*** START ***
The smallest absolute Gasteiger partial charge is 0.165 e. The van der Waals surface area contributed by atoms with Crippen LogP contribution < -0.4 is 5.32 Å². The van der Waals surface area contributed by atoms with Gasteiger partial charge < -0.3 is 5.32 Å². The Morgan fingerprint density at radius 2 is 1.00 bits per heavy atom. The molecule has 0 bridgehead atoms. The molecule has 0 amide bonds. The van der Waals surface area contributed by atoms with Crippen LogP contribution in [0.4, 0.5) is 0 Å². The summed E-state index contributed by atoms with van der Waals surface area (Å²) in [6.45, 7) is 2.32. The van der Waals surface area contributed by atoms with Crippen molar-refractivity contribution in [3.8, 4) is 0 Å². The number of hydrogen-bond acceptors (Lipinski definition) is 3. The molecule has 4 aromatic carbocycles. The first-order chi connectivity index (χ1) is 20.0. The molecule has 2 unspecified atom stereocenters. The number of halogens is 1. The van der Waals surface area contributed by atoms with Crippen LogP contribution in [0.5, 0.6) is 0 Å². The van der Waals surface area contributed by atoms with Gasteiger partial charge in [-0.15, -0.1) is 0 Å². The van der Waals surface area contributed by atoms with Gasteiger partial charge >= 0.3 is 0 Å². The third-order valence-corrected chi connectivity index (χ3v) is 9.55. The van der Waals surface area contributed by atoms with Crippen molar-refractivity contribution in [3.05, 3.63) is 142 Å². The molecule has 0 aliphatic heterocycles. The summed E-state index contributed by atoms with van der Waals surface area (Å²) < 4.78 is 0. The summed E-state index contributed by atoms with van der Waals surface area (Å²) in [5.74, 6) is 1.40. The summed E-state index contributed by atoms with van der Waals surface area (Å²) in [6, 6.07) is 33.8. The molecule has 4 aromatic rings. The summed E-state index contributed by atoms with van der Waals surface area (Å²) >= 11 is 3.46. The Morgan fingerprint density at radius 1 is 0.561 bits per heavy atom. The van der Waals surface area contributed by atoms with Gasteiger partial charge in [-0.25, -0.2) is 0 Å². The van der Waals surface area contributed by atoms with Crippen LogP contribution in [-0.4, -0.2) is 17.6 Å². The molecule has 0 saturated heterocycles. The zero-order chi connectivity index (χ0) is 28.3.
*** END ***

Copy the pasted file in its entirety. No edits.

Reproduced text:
The smallest absolute Gasteiger partial charge is 0.165 e. The van der Waals surface area contributed by atoms with Crippen LogP contribution < -0.4 is 5.32 Å². The van der Waals surface area contributed by atoms with Gasteiger partial charge < -0.3 is 5.32 Å². The Morgan fingerprint density at radius 2 is 1.00 bits per heavy atom. The molecule has 0 bridgehead atoms. The molecule has 0 amide bonds. The van der Waals surface area contributed by atoms with Crippen LogP contribution in [0.4, 0.5) is 0 Å². The summed E-state index contributed by atoms with van der Waals surface area (Å²) in [6.45, 7) is 2.32. The van der Waals surface area contributed by atoms with Crippen molar-refractivity contribution in [3.8, 4) is 0 Å². The number of hydrogen-bond acceptors (Lipinski definition) is 3. The molecule has 4 aromatic carbocycles. The first-order chi connectivity index (χ1) is 20.0. The molecule has 2 unspecified atom stereocenters. The number of halogens is 1. The van der Waals surface area contributed by atoms with Crippen LogP contribution in [0.5, 0.6) is 0 Å². The van der Waals surface area contributed by atoms with Gasteiger partial charge in [-0.15, -0.1) is 0 Å². The van der Waals surface area contributed by atoms with Gasteiger partial charge >= 0.3 is 0 Å². The third-order valence-corrected chi connectivity index (χ3v) is 9.55. The van der Waals surface area contributed by atoms with Crippen molar-refractivity contribution in [3.05, 3.63) is 142 Å². The molecule has 0 aliphatic heterocycles. The summed E-state index contributed by atoms with van der Waals surface area (Å²) < 4.78 is 0. The summed E-state index contributed by atoms with van der Waals surface area (Å²) in [5.74, 6) is 1.40. The summed E-state index contributed by atoms with van der Waals surface area (Å²) in [6, 6.07) is 33.8. The molecule has 4 aromatic rings. The summed E-state index contributed by atoms with van der Waals surface area (Å²) >= 11 is 3.46. The Morgan fingerprint density at radius 1 is 0.561 bits per heavy atom. The van der Waals surface area contributed by atoms with Gasteiger partial charge in [-0.25, -0.2) is 0 Å². The van der Waals surface area contributed by atoms with Crippen LogP contribution in [-0.4, -0.2) is 17.6 Å². The molecule has 0 saturated heterocycles. The zero-order chi connectivity index (χ0) is 28.3.